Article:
On the surface, the housing market is in the same place it was a year ago, sitting on pent-up demand and piles of frustration, poised for recovery to begin. Projections for housing market performance in 2012 are similar to those of a year ago. Modest improvements are expected in this market that has remained stable and solid — at the bottom of historical numbers — for more than a year.
Results of our sixth annual Market Trends Survey support the notion that stability — albeit at a low level — has settled across the market. A mere 6 percent of respondents plan layoffs this year, and the majority of survey respondents plan to keep their staff levels the same (see chart directly below). Across the board, these numbers and many others from our survey are similar to those of a year ago. More than two-thirds of respondents (68 percent) report an excellent, good or fair outlook on the custom home market in 2012. For more results of Residential Design + Build’s 2012 Market Trends Survey view the charts within this article, and the list of takeaways to the right on this page.
Residential Design + Build spoke to two housing economists about expectations for this year, and other observations beyond our survey results, and both remain cautiously optimistic as they were a year ago. “We are expecting for 2012 a total of 685,000 starts,” says David Crowe, chief economist, National Association of Home Builders. “That’s a 15 percent improvement over 2011. I’d say it’s a modest increase, but it’s a better increase than we’ve seen in this cycle. It’s a good percentage as we’ve unfortunately been hanging around in the high 500s for three straight years. At 685,000 starts we’d be just a bit over one-third of the way to what should be a normal year of 1.8 million.”
Modest is the operative word, says Kermit Baker, senior research fellow, Harvard University’s Joint Center for Housing Studies. “We are sensing that we will see modest improvement in 2012. We ended 2011 with almost 600,000 starts and I think the numbers we’re seeing for 2012 are around 650 to 700,000. That’s an increase of more than 10 percent.”
The American Institute of Architects’ third-quarter 2011 Home Design Trends report indicates a positive shift in custom home market conditions. More architects reported weakening than positive conditions, but far fewer have a negative outlook than in the previous quarter. NAHB’s Crowe adds, “What we’ve noticed is there’s still some solid demand for custom homes where the buyer is contracting with a specific builder for a specific product. I sense that component of the market, while small, are customers that have financing and are taking advantage of good prices. They are there and are people who are smart enough with deep-enough pockets who are taking advantage of situation. But it’s not a large number.”
Further improvement can be seen in the world of lending. “It’s a big problem but it’s getting better moving forward, not worse,” Harvard’s Baker says. “Two years ago banks were telling people, ‘We don’t make loans in the residential sector anymore.’ That approach is dissipating and the pendulum has swung back toward underwriting as folks are getting back in this market.”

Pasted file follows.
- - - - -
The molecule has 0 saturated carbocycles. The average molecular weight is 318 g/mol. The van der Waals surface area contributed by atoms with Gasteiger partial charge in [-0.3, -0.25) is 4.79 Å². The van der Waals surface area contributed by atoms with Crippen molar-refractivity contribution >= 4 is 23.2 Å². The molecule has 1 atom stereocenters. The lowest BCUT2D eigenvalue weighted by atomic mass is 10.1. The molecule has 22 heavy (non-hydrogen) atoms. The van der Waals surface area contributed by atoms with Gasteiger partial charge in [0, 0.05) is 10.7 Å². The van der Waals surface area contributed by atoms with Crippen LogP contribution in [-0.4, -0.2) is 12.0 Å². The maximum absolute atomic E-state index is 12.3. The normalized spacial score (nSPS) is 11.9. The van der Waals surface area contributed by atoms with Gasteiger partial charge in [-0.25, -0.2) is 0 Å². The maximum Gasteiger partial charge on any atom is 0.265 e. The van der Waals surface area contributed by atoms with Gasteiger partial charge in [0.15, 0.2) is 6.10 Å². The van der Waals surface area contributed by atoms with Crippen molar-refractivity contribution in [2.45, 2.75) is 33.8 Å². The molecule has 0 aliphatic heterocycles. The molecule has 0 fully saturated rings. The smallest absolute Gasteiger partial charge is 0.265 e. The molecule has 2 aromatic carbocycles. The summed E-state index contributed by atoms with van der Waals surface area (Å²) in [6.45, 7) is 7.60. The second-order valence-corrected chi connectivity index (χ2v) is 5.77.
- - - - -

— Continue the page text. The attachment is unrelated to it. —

Challenges remain, however. “The top issue builders tell us is the lack of loanable funds for ADC [Acquisition, Development and Construction] financing,” Crowe explains. “That has been a significant issue for two years, since the collapse of the financial system. We’ve been doing quarterly surveys and it’s always the same answer, that banks are unwilling to lend to builders, sometimes even when they have a signed sales contract. That’s a signal that building is being done at the owner’s desire.”
The brightest spot in the housing market continues to be the remodeling sector, a trend that will continue in 2012. Builders and architecture firms will continue to gravitate toward this segment, as seen in the results of our survey. Half of respondents (49 percent) report doing more remodeling work in 2011 than in 2010, and almost half (45 percent) tell us they’ll do even more remodeling this year.
“Single-family builders moved into remodeling to keep their doors open,” Crowe says. “As the new construction market comes back, I suspect they’ll switch back to new construction. But I think the demand for remodeling will stay strong for a few reasons. Many homeowners will remain in place and remodel instead of changing addresses. The second reason is there are a lot of foreclosed homes that need refurbishing before being put back on the market. I think those two underlying trends won’t stop soon.”
The rental market is one that also gains steam as those poised to form households can’t afford to buy a home, can’t get a mortgage or simply don’t want to buy. The multifamily sector outperformed the single-family sector in 2011, which is expected to continue for many years, Crowe says. “Young people forming their first households will be more likely than ever to be renters. It’s a harder road for them because of a lack of employment opportunities, and savings which will be more important for down payments. People remain nervous about owning. Surveys say this is a temporary situation because people still want to own a home at some point. It’s out of necessity they will become renters, not desire.”
If housing production bounces back higher than anticipated, it could create a backlog in the supply of building materials. Baker says starting up a manufacturing plant or sawmill doesn’t happen at the snap of the fingers. “The sentiment about the market is flat to up-sloping, but not everyone can turn it on as quickly as builders and designers can. That could be an issue. For those who have mothballed plants or shut them down, it could take a while to bring them back,” Baker says.